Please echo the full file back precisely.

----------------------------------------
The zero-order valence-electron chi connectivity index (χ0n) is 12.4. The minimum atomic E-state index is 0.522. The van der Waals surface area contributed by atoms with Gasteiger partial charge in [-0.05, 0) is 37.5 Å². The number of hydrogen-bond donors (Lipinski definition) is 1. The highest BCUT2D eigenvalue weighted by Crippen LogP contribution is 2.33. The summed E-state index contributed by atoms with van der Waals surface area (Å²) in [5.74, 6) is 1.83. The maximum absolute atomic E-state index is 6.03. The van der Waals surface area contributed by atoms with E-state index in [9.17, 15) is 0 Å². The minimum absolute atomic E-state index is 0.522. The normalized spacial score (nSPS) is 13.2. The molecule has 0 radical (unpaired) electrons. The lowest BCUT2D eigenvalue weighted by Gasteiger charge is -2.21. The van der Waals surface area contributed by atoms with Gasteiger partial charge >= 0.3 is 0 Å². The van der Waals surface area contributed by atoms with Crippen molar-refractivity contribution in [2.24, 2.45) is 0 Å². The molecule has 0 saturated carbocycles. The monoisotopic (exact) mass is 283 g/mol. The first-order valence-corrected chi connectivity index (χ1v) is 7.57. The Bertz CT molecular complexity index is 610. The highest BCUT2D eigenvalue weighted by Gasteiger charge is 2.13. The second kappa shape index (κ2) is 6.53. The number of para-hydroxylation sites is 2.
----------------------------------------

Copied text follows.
The zero-order valence-electron chi connectivity index (χ0n) is 12.4. The minimum atomic E-state index is 0.522. The van der Waals surface area contributed by atoms with Gasteiger partial charge in [-0.05, 0) is 37.5 Å². The number of hydrogen-bond donors (Lipinski definition) is 1. The highest BCUT2D eigenvalue weighted by Crippen LogP contribution is 2.33. The summed E-state index contributed by atoms with van der Waals surface area (Å²) in [5.74, 6) is 1.83. The maximum absolute atomic E-state index is 6.03. The van der Waals surface area contributed by atoms with E-state index in [9.17, 15) is 0 Å². The minimum absolute atomic E-state index is 0.522. The normalized spacial score (nSPS) is 13.2. The molecule has 0 radical (unpaired) electrons. The lowest BCUT2D eigenvalue weighted by Gasteiger charge is -2.21. The van der Waals surface area contributed by atoms with Gasteiger partial charge >= 0.3 is 0 Å². The van der Waals surface area contributed by atoms with Crippen molar-refractivity contribution in [2.24, 2.45) is 0 Å². The molecule has 0 saturated carbocycles. The monoisotopic (exact) mass is 283 g/mol. The first-order valence-corrected chi connectivity index (χ1v) is 7.57. The Bertz CT molecular complexity index is 610. The highest BCUT2D eigenvalue weighted by Gasteiger charge is 2.13. The second kappa shape index (κ2) is 6.53. The number of para-hydroxylation sites is 2.